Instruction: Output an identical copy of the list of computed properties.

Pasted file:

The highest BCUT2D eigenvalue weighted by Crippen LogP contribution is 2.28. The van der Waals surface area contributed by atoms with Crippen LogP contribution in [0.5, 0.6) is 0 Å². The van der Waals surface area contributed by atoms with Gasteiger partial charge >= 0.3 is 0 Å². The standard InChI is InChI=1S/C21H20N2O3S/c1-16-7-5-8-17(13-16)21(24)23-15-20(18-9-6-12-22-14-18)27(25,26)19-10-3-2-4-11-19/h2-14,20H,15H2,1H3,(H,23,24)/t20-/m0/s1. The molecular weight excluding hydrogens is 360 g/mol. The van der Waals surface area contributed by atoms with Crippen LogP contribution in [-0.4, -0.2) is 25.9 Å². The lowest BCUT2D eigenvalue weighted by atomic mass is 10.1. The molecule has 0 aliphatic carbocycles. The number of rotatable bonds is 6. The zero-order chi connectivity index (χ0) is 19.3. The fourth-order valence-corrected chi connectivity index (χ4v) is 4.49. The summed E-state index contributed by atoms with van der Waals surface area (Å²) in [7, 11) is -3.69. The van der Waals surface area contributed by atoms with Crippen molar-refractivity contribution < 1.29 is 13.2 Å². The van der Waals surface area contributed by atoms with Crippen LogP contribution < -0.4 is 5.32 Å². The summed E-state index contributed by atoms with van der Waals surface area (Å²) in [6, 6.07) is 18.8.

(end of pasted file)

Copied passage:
The highest BCUT2D eigenvalue weighted by Crippen LogP contribution is 2.28. The van der Waals surface area contributed by atoms with Crippen LogP contribution in [0.5, 0.6) is 0 Å². The van der Waals surface area contributed by atoms with Gasteiger partial charge >= 0.3 is 0 Å². The standard InChI is InChI=1S/C21H20N2O3S/c1-16-7-5-8-17(13-16)21(24)23-15-20(18-9-6-12-22-14-18)27(25,26)19-10-3-2-4-11-19/h2-14,20H,15H2,1H3,(H,23,24)/t20-/m0/s1. The molecular weight excluding hydrogens is 360 g/mol. The van der Waals surface area contributed by atoms with Crippen LogP contribution in [-0.4, -0.2) is 25.9 Å². The lowest BCUT2D eigenvalue weighted by atomic mass is 10.1. The molecule has 0 aliphatic carbocycles. The number of rotatable bonds is 6. The zero-order chi connectivity index (χ0) is 19.3. The fourth-order valence-corrected chi connectivity index (χ4v) is 4.49. The summed E-state index contributed by atoms with van der Waals surface area (Å²) in [7, 11) is -3.69. The van der Waals surface area contributed by atoms with Crippen molar-refractivity contribution < 1.29 is 13.2 Å². The van der Waals surface area contributed by atoms with Crippen LogP contribution < -0.4 is 5.32 Å². The summed E-state index contributed by atoms with van der Waals surface area (Å²) in [6, 6.07) is 18.8.